Federal Reserve Chair Jerome Powell said on Friday the U.S. central bank should begin reducing its asset purchases soon, but should not yet raise interest rates because employment is still too low and high inflation will likely abate next year as pressures from the COVID-19 pandemic fade.
"I do think it's time to taper; I don't think it's time to raise rates," Powell said in a virtual appearance before a conference. "We think we can be patient and allow the labor market to heal."
That outlook, Powell emphasized, is only the most likely case, adding that if inflation - already higher and lasting longer than earlier expected - moves persistently upward, the Fed would act.
"Our policy is well positioned to manage a range of plausible outcomes," he said.
The Fed is on the cusp of beginning to withdraw some of its crisis-era support when it begins to taper its $120 billion in monthly purchases of Treasury bonds and mortgage-backed securities, a move it has signaled it could take next month.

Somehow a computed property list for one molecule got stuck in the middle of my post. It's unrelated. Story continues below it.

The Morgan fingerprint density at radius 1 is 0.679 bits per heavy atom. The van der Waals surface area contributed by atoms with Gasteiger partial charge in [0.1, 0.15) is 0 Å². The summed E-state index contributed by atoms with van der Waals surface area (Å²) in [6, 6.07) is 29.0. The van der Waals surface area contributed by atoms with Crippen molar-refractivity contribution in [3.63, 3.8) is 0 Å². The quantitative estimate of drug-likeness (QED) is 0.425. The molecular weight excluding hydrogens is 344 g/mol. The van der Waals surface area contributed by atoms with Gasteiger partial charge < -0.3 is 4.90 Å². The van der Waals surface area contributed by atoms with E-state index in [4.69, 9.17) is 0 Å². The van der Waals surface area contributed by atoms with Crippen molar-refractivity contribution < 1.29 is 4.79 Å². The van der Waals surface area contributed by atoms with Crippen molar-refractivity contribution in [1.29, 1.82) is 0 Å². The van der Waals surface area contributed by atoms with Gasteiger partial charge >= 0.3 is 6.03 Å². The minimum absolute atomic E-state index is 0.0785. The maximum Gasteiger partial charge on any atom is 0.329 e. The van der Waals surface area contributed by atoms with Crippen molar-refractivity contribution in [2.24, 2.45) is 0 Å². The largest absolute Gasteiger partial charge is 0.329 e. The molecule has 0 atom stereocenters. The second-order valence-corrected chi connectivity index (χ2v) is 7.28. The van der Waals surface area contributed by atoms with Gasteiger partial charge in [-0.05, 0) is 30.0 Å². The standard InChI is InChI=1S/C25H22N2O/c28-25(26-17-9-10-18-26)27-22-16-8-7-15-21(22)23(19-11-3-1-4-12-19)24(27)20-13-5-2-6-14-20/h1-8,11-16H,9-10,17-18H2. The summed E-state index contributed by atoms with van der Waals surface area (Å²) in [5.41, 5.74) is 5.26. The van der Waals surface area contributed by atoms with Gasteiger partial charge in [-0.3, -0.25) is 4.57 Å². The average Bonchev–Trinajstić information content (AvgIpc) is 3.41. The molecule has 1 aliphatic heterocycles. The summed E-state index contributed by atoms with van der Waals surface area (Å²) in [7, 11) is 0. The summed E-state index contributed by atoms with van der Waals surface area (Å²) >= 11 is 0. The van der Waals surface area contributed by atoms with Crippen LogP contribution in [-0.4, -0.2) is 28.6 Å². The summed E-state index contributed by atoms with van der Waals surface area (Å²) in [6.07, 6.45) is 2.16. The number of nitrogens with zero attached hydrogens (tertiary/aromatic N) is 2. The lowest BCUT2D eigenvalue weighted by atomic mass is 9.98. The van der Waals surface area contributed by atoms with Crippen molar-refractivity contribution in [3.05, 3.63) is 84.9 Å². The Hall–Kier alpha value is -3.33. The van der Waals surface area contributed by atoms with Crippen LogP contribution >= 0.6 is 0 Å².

The central bank, however, is facing a delicate balancing act in its dual mandate to seek full employment and stable prices.
Consumer prices have been rising at more than twice the Fed's 2% target, but employment is still well below the pre-pandemic level.
And, Powell noted, "supply constraints and elevated inflation are likely to last longer than previously expected and well into next year, and the same is true for pressure on wages."
The most likely case is for inflation pressures to abate and job growth to resume its pace from this past summer, he said, but "if we were to see a risk of inflation moving persistently higher, we would certainly use our tools."
For now, the Fed will watch and wait, he said.
"While the time is near for tapering our asset purchases it would be premature to tighten policies using rates now, with the effect and intent of slowing job growth, when there is good reason to expect that we'll return to robust jobs growth and for the supply constraints to diminish, both of which we would have the effect of increasing potential output of the economy," he said.
© 2024 Thomson/Reuters. All rights reserved.